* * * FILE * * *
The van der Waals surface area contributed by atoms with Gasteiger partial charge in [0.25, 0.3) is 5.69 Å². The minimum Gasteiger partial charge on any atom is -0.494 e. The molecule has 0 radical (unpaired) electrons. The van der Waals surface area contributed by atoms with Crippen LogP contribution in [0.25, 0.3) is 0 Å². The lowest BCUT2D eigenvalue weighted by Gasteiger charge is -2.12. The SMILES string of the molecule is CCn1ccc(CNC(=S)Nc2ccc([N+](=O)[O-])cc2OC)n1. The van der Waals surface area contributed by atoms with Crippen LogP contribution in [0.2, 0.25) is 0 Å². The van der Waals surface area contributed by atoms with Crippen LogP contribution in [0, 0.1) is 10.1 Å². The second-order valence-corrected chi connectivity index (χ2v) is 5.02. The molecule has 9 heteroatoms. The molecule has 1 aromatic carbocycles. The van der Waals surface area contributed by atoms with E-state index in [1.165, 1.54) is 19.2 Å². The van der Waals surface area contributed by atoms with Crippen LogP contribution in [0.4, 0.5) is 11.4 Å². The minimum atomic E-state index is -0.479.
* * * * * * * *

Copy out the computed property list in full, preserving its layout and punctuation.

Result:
The van der Waals surface area contributed by atoms with Gasteiger partial charge in [0.25, 0.3) is 5.69 Å². The minimum Gasteiger partial charge on any atom is -0.494 e. The molecule has 0 radical (unpaired) electrons. The van der Waals surface area contributed by atoms with Crippen LogP contribution in [0.25, 0.3) is 0 Å². The lowest BCUT2D eigenvalue weighted by Gasteiger charge is -2.12. The SMILES string of the molecule is CCn1ccc(CNC(=S)Nc2ccc([N+](=O)[O-])cc2OC)n1. The van der Waals surface area contributed by atoms with Crippen LogP contribution in [0.2, 0.25) is 0 Å². The van der Waals surface area contributed by atoms with Crippen LogP contribution in [0, 0.1) is 10.1 Å². The second-order valence-corrected chi connectivity index (χ2v) is 5.02. The molecule has 9 heteroatoms. The molecule has 1 aromatic carbocycles. The van der Waals surface area contributed by atoms with E-state index in [1.165, 1.54) is 19.2 Å². The van der Waals surface area contributed by atoms with Crippen LogP contribution in [0.4, 0.5) is 11.4 Å². The minimum atomic E-state index is -0.479.